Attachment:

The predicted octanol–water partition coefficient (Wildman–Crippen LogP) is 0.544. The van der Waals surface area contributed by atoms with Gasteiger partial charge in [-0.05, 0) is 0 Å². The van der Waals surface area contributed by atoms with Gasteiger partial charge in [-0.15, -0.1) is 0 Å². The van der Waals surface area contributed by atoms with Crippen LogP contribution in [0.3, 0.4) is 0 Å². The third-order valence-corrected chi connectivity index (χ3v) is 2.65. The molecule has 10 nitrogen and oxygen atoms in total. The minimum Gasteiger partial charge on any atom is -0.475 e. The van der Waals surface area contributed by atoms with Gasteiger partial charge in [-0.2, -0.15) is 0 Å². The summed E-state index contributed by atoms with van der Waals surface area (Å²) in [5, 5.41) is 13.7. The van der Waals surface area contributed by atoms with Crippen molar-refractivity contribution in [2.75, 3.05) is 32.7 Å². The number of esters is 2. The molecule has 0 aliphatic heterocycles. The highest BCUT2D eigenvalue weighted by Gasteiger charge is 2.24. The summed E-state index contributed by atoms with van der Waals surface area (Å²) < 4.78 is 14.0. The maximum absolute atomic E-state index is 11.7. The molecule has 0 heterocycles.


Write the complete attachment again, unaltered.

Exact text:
The predicted octanol–water partition coefficient (Wildman–Crippen LogP) is 0.544. The van der Waals surface area contributed by atoms with Gasteiger partial charge in [-0.05, 0) is 0 Å². The van der Waals surface area contributed by atoms with Gasteiger partial charge in [-0.15, -0.1) is 0 Å². The van der Waals surface area contributed by atoms with Crippen LogP contribution in [0.3, 0.4) is 0 Å². The third-order valence-corrected chi connectivity index (χ3v) is 2.65. The molecule has 10 nitrogen and oxygen atoms in total. The minimum Gasteiger partial charge on any atom is -0.475 e. The van der Waals surface area contributed by atoms with Gasteiger partial charge in [-0.2, -0.15) is 0 Å². The summed E-state index contributed by atoms with van der Waals surface area (Å²) in [5, 5.41) is 13.7. The van der Waals surface area contributed by atoms with Crippen molar-refractivity contribution in [2.75, 3.05) is 32.7 Å². The number of esters is 2. The molecule has 0 aliphatic heterocycles. The highest BCUT2D eigenvalue weighted by Gasteiger charge is 2.24. The summed E-state index contributed by atoms with van der Waals surface area (Å²) < 4.78 is 14.0. The maximum absolute atomic E-state index is 11.7. The molecule has 0 heterocycles.